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UHC Headlines from Around the Globe

Thailand as a global leader in health


(The Bangkok Post) - Every year, around this week each May, thousands of country delegates and health experts convene at the World Health Organisation’s (WHO) World Health Assembly in Geneva.

Among these global health experts, Thailand holds special status. Though not a large country, nor a particularly wealthy country, when it comes to providing care for its citizens Thailand is both global eader and role model for neighbouring Asean countries attempting to expand universal health coverage (UHC). Looking back at Thailand’s health reform history, a set of key lessons can be drawn.

Four decades ago, Thailand chose to invest wisely in health when it was still a low income country. It prioritised developing human resources such as medical doctors and particularly, nurses and community health workers. In the 1980s, it bucked a global trend to build new, shiny hospitals, focusing instead on increasing the number of rural primary facilities.

S Korea extends support to draft health insurance policy

South Korea

(The Himalayan Times) - The South Korean government has extended a support of USD 4.5 million to the Government of Nepal for draft of a health insurance policy.

Finance Secretary Yuba Raj Bhusal and the Korean Ambassador to Nepal Choe Yong-jin signed an agreement to that end today.

The project aims to contribute to achieving universal health coverage through providing technical support for the preparation of the National Health Insurance Scheme as well as support in enhancing the capacity of relevant stakeholders in health insurance sector, the Korea International Cooperation Agency (KOICA) said in a statement today.

Bahrain participates in Government Chief Nursing and Midwifery Officers Forum


(Bahrain News Agency) – The Kingdom of Bahrain participated in the Government Chief Nursing and Midwifery Officers Forum on 5-17 May 2014, at the invitation of the World Health Organization, with the participation of more than 52 countries and a number of international organizations involved in health and nursing, and also took part in the nursing leadership meetings on 16-17 November 2014.

Head of Nursing of the Primary Care and Public Health, Nahid Al-Awadhi, represented Bahrain in the event.

The Forum, which was held under the theme "nursing and midwifery workforce and universal health coverage," focused on health leadership effectiveness of nursing workforce and readiness in work environment, and discussed nursing and midwifery with the consideration for the universal health coverage.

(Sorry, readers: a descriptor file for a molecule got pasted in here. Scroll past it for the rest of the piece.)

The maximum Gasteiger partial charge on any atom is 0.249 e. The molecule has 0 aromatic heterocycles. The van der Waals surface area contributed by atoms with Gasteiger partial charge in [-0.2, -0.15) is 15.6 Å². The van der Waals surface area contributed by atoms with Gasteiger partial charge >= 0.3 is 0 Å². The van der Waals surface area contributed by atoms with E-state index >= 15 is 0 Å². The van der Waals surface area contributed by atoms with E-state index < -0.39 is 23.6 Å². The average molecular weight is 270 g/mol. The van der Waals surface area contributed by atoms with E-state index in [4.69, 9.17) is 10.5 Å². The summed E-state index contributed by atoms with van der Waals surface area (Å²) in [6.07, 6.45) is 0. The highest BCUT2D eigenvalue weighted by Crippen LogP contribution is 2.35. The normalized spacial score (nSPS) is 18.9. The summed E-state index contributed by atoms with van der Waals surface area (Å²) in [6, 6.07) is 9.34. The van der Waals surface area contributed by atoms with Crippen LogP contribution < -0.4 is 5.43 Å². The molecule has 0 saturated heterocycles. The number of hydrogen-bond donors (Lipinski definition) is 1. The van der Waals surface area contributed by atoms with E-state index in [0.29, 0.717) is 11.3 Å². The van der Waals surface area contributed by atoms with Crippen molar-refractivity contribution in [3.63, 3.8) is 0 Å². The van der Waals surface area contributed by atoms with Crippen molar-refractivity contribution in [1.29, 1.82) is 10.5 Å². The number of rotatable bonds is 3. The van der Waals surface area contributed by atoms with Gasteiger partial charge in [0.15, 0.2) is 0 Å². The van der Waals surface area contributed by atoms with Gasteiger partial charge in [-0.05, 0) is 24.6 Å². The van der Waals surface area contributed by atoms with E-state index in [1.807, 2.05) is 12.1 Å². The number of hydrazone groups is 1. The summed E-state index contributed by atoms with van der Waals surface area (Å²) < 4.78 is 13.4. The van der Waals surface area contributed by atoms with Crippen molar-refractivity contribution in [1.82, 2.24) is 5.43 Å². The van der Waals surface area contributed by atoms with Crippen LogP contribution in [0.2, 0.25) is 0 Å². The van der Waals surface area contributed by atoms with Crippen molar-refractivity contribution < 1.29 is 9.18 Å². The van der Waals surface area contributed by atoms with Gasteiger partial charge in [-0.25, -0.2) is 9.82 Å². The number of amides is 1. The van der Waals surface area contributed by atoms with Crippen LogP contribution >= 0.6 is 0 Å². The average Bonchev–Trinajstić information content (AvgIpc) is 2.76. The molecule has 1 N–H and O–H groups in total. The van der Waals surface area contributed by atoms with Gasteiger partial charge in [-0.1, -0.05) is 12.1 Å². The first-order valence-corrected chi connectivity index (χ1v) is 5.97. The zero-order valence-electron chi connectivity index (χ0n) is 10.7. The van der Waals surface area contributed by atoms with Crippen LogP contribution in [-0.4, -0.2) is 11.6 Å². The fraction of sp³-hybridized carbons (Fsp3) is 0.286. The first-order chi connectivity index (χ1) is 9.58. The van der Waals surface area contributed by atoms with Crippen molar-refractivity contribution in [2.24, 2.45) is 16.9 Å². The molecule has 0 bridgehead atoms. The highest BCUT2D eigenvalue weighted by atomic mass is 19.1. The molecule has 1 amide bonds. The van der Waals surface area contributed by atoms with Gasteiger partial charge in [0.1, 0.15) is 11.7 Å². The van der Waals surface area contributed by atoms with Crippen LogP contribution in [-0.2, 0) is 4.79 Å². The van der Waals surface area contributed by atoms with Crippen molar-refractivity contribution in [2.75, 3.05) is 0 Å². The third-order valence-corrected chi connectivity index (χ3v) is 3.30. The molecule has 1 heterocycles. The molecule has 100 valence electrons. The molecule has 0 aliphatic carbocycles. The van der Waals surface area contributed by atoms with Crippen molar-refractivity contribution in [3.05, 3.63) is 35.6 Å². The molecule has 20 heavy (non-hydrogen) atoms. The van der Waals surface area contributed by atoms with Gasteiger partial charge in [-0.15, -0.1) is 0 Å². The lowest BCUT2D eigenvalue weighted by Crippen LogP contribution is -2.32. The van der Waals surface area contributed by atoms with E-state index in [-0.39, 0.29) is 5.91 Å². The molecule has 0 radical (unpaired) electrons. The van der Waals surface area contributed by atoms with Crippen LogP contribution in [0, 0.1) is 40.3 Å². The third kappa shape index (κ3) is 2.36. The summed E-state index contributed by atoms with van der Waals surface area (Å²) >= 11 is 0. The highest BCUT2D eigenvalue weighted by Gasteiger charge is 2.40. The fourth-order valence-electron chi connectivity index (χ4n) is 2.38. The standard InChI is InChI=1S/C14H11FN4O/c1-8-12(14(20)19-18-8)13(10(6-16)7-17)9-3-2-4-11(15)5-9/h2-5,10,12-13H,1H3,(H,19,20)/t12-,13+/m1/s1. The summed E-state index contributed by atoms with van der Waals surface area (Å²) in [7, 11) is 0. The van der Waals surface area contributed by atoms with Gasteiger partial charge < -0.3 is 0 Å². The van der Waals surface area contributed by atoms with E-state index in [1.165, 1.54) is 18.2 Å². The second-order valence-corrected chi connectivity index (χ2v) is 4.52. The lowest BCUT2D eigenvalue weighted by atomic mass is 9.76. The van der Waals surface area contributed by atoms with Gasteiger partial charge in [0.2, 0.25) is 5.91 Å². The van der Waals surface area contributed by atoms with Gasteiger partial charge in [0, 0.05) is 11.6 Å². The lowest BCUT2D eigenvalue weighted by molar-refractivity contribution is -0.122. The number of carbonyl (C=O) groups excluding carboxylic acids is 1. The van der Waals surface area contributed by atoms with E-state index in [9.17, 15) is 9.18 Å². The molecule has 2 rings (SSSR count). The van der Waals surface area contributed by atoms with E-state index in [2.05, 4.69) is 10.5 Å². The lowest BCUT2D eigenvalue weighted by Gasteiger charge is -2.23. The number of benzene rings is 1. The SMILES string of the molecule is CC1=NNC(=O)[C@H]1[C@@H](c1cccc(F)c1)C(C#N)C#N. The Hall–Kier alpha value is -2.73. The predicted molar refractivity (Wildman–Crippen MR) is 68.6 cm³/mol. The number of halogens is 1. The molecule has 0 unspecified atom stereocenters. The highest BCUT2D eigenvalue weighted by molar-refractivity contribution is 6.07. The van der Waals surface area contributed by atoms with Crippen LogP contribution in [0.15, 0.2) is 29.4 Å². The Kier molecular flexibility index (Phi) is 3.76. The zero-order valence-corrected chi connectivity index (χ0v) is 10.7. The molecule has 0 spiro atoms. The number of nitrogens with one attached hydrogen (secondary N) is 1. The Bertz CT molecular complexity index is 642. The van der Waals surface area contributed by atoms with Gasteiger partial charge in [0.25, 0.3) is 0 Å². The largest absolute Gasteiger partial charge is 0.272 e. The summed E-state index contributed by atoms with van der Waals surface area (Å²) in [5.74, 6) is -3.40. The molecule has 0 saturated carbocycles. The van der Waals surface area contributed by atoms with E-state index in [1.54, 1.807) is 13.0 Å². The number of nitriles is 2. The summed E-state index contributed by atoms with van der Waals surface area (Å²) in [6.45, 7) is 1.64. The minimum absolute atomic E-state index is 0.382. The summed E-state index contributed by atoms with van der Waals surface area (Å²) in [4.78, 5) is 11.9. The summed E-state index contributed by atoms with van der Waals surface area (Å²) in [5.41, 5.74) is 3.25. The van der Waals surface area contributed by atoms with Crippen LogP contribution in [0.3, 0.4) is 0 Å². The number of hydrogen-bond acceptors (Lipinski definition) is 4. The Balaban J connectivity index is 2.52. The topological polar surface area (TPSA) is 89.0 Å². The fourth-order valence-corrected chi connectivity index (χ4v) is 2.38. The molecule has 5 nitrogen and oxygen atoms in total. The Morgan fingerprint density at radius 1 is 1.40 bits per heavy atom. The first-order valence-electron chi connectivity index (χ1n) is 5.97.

Community Health Insurance: Our focus is on the vulnerable —Thomas


(Nigerian Tribune) - The National Health Insurance Scheme (NHIS) has recorded another milestone in its renewed efforts at providing health cover and financial risk protection for a vast majority of people in the rural communities.

This followed the recent official inauguration of the Community Based Social Health Insurance Scheme, promoted by the Emoriko Mutual Health Association in Emoriko, Olamaboro Local Government Area of Kogi State.

In his speech at the ceremony, the Executive Secretary of NHIS, Dr ‘Femi Thomas, emphasised that the scheme was working assiduously to address the health seeking challenges of the vulnerable groups in the society, which are those who do not have the financial ability to contribute to any pre-payment plans.

He noted that “Nigeria has a very huge informal sector,” as over 70 per cent of the nation’s population is caught in this bracket, which according to him, necessitated the recent convening of a presidential summit on universal health cove

Fix WSIB to Protect All Workers - CUPE Ontario President


(Insurance News Net) - The Canadian Union of Public Employees issued the following news release:

Politicians from all parties must stop anti-worker changes at the Workplace Safety and Insurance Board (WSIB) and commit to universal coverage to protect all workers in the province, CUPE Ontario President Fred Hahn said at a rally Friday.

"WSIB has proposed policy changes that are all designed to reduce or deny benefits to injured workers," he said.

National News: Doctors Demand Special Number Plates, Security Details -National Mirror